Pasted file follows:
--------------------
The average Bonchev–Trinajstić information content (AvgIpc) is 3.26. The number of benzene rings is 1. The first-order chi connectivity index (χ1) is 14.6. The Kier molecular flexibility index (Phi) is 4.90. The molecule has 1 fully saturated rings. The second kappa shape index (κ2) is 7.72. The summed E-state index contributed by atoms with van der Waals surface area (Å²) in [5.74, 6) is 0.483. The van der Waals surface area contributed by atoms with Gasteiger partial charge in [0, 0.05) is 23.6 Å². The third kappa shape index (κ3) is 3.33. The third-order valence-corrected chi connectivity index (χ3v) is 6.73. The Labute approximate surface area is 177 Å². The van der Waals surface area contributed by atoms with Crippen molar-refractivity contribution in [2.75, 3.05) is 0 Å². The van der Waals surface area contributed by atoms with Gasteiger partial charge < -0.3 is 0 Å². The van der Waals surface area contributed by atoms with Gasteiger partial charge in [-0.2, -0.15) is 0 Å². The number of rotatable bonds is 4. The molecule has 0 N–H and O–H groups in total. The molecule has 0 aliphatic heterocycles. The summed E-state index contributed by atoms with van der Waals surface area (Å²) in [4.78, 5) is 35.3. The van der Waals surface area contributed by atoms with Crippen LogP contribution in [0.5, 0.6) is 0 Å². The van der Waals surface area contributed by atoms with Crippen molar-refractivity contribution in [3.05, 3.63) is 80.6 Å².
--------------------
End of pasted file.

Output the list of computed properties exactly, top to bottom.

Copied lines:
The average Bonchev–Trinajstić information content (AvgIpc) is 3.26. The number of benzene rings is 1. The first-order chi connectivity index (χ1) is 14.6. The Kier molecular flexibility index (Phi) is 4.90. The molecule has 1 fully saturated rings. The second kappa shape index (κ2) is 7.72. The summed E-state index contributed by atoms with van der Waals surface area (Å²) in [5.74, 6) is 0.483. The van der Waals surface area contributed by atoms with Gasteiger partial charge in [0, 0.05) is 23.6 Å². The third kappa shape index (κ3) is 3.33. The third-order valence-corrected chi connectivity index (χ3v) is 6.73. The Labute approximate surface area is 177 Å². The van der Waals surface area contributed by atoms with Crippen molar-refractivity contribution in [2.75, 3.05) is 0 Å². The van der Waals surface area contributed by atoms with Gasteiger partial charge < -0.3 is 0 Å². The van der Waals surface area contributed by atoms with Gasteiger partial charge in [-0.2, -0.15) is 0 Å². The number of rotatable bonds is 4. The molecule has 0 N–H and O–H groups in total. The molecule has 0 aliphatic heterocycles. The summed E-state index contributed by atoms with van der Waals surface area (Å²) in [4.78, 5) is 35.3. The van der Waals surface area contributed by atoms with Crippen LogP contribution in [0.5, 0.6) is 0 Å². The van der Waals surface area contributed by atoms with Crippen molar-refractivity contribution in [3.05, 3.63) is 80.6 Å².